Meet the Greek Educator Turned Author in Africa (video)

Author Maria Ntinaki (right) with one of the students of Michio High School in Addis Ababa, Ethiopia (left)

She applied for a teaching job outside of Greece in 2014, thinking that it would be somewhere in Europe.

However, Maria Ntinaki ended up teaching Modern Greek Literature at the Hellenic Community’s school in Lubumbashi in the Democratic Republic of Congo. And she couldn’t be happier about where life has led her.

Ntinaki taught in Lubumbashi for two years, and then came back to Greece until 2018. But she has now returned to her beloved continent and is teaching at Michio High School and Lyceum in Addis Ababa, Ethiopia. The school is sponsored by the Greek community.

“The school in Addis Ababa is a boarding school,” she explained to the Greek Reporter. She  added that “these kids are taken care of by the Greek community. They provide them with a place to stay, food and education. Last year we had 47 students. This year I don’t know how many we will have.”

Faculty and students at the Greek Community School in Addis Ababa

The 53-year-old Greek teacher, who was born in Drama in northeastern Greece, explained that “Africa enchanted me from the first moment I arrived, even though it is a very difficult place. I also love children and I love to teach.”

Also a published author now, the Greek teacher’s first book was published by Entefktirio Publications in April of 2019. The book, entitled “The Suitcase,” is a collection of prose and poetry.

The work was presented to the public in Thessaloniki, in northern Greece, on May 12, 2019 — without the presence of the author, as she could not leave her students in Addis Ababa.

Ntinaki’s publisher, Giorgos Kordomenidis, requested that she make a video instead, which could be shown on the night of the book’s presentation.

“My friend Fotis Pallis, who is a photographer, helped me make the video, which was shot in the Greek community area with the strong support of its President, Dimitrios Sykas. The video includes six of our students who read passages from my book,” Ntinaki told the Greek Reporter.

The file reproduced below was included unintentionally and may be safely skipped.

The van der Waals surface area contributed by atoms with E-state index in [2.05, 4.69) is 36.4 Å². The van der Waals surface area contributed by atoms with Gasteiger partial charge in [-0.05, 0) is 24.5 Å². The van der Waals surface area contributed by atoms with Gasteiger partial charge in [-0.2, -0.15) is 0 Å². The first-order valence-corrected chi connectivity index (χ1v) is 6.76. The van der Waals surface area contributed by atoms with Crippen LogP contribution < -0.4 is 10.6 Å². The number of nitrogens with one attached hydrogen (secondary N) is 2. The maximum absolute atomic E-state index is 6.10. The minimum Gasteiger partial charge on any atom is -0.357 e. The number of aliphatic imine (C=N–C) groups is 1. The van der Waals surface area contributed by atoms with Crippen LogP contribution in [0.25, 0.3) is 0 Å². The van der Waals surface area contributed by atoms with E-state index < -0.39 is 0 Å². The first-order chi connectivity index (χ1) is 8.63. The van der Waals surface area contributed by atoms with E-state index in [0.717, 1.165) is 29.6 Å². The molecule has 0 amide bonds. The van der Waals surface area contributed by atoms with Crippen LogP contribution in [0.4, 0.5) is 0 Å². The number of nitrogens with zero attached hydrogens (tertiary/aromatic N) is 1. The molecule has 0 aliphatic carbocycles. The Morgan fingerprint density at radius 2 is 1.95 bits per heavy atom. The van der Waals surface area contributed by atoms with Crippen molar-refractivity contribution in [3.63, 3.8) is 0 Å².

Ntinaki has been writing for years, but had kept all her work in one of her drawers. After her friends put a great deal of pressure on her to publish it, she finally decided to go ahead with the venture.

“My book is about my thoughts and opinions on various issues. It’s a dialogue with family, with my country, tourism, friendship, love. The title of the book is “The Suitcase,” but it’s not about traveling, it’s about an esoteric journey,” she relates.

For her, the book actually represents her baptism by fire. Like many authors, for a long time, she was very hesitant to publish her work because of fear of exposure, since it includes some autobiographical elements.

Ntinaki points out to the Greek Reporter that “Because the first person narrative is prevalent, many think that it’s all about me, but it’s not, it is the first person narrative that triggers this confusion.”

She now feels very happy that she is sharing her work, which she alone has created, with others. The author is already working on her second book, which will be about Africa.

“When you come to Africa, you think you will change her — but she changes you. You learn about yourself, you redefine your values, priorities and needs,” says Ntinaki.

She explains that “Africa is a school, and it would good if everyone could come visit for at least one month. It would also be very educational for Greeks to come so they can realize that what they are going through is not a crisis. If they come here they will see what a crisis is… when you have no water or electricity.”

Ntinaki did not want to leave Greece because of the financial crisis, but rather because she was going through her own personal crisis at the time, so for her, these adversities have actually been revitalizing.

Besides the stunning beauty of the continent, these challenges are what continue to fascinate her and keep her working and living in Africa.